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1 Answer 1

up vote 1 down vote accepted

I'm making the following assumptions:

  • You're using SQL Server 2005 or newer.
  • SomeKey, ObjectID, ZOrder is unique.

Other notes:

  • I have not optimized the query - I just tried to get the correct result.
  • I've only tested it on your test data.

With that in mind you could try something like this:

WITH Bars AS (
    SELECT
        T1.SomeKey,
        T1.ObjectID,
        T1.ZOrder,
        SUM(T2.PercentOfBar) - T1.PercentOfBar AS PercentStart,
        SUM(T2.PercentOfBar) AS PercentEnd
    FROM Table1 T1
    JOIN Table1 T2
    ON T1.SomeKey = T2.SomeKey
        AND T1.ObjectID = T2.ObjectID
        AND T1.ZOrder >= T2.ZOrder
    GROUP BY T1.SomeKey, T1.ObjectID, T1.PercentOfBar, T1.ZOrder),
Boundaries AS (
    SELECT P, ROW_NUMBER() OVER (ORDER BY P) AS rn
    FROM (
        SELECT DISTINCT PercentStart AS P FROM Bars
        UNION
        SELECT DISTINCT PercentEnd FROM Bars
    ) T1),
Intervals AS (
    SELECT B1.P AS PercentStart, B2.P AS PercentEnd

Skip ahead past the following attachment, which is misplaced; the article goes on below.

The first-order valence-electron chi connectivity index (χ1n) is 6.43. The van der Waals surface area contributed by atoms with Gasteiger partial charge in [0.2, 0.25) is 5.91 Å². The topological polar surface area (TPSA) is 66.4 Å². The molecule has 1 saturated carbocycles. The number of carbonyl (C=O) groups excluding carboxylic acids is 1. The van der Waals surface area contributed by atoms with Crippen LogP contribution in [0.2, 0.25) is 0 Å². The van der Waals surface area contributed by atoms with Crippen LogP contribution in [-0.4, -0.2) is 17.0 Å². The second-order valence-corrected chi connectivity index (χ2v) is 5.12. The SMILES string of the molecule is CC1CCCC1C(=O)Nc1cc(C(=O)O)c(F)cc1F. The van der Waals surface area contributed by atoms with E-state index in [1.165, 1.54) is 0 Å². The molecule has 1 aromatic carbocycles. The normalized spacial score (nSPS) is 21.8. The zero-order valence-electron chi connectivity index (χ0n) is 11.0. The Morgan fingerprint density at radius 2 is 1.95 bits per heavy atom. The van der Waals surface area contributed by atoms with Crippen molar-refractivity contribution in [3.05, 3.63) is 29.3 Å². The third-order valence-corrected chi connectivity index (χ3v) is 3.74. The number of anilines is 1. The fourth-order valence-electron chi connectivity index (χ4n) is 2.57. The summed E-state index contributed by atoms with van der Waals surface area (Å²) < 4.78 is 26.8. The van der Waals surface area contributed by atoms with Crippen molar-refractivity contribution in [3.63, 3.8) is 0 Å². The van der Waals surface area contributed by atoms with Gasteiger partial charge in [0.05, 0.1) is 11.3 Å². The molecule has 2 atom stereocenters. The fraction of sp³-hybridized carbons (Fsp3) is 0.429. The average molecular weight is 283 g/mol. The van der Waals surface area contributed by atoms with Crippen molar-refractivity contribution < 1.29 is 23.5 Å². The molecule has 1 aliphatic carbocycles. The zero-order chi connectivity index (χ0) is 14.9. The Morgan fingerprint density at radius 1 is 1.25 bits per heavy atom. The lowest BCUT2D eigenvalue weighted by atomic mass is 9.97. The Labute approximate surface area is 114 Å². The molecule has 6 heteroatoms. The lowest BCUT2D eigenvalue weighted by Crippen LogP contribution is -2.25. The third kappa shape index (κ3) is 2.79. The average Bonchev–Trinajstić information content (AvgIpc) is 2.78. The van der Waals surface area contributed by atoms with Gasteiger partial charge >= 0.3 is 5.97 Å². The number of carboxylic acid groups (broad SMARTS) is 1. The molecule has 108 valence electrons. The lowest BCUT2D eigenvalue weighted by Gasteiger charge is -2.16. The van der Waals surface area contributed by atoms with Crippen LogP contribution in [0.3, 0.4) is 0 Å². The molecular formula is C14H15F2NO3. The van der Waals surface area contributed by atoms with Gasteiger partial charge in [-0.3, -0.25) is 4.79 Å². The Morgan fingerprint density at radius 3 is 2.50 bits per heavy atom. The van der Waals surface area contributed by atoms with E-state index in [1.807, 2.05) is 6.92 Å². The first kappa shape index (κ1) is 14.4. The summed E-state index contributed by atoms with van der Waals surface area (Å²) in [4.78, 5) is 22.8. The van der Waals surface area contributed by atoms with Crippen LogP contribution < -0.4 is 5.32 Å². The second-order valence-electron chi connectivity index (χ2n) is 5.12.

FROM Boundaries B1
    JOIN Boundaries B2
        ON B1.rn + 1 = B2.rn),
Bits AS (
    SELECT
        SomeKey,
        ObjectId,
        ZOrder,
        Intervals.PercentStart,
        Intervals.PercentEnd
    FROM Intervals
    JOIN Bars
        ON Bars.PercentStart <= Intervals.PercentStart
        AND Bars.PercentEnd >= Intervals.PercentEnd),
LowestZOrder AS (
    SELECT SomeKey, PercentStart, MIN(ZOrder) AS ZOrder
    FROM Bits
    GROUP BY SomeKey, PercentStart),
LowestBits AS (
    SELECT Bits.*
    FROM Bits
    JOIN LowestZOrder
        ON Bits.SomeKey = LowestZOrder.SomeKey
        AND Bits.PercentStart = LowestZOrder.PercentStart
        AND Bits.ZOrder = LowestZOrder.ZOrder)
SELECT
    SomeKey,
    MAX(PercentEnd) - MIN(PercentStart) AS PercentOfBar,
    ZOrder
FROM LowestBits
GROUP BY SomeKey, ObjectID, ZOrder
ORDER BY SomeKey, ObjectID, MIN(PercentStart) DESC

Result:

SomeKey PercentOfBar ZOrder
X       50           5
X       20           4
X       30           3
Y       100          6
Z       50           2
Z       50           5

Test data:

CREATE TABLE Table1 (SomeKey NVARCHAR(100) NOT NULL, ObjectID NVARCHAR(100) NOT NULL, PercentOfBar INT NOT NULL, ZOrder INT NOT NULL);
INSERT INTO Table1 (SomeKey, ObjectID, PercentOfBar, ZOrder) VALUES
('X', 'A', 100, 6),
('X', 'B', 50, 5),
('X', 'B', 50, 4),
('X', 'C', 30, 3),
('X', 'C', 70, 6),
('Y', 'A', 100, 6),
('Z', 'B', 50, 2),
('Z', 'B', 50, 6),
('Z', 'C', 100, 5);
share|improve this answer
    
+! Your assumptions are correct except it is a 2000 compatibility mode database, but usually I can work around this by running the query from a 2005 compatibility mode database and use a 3 part naming convention to target the tables in the 2000 database. –  AaronLS Apr 1 '10 at 20:36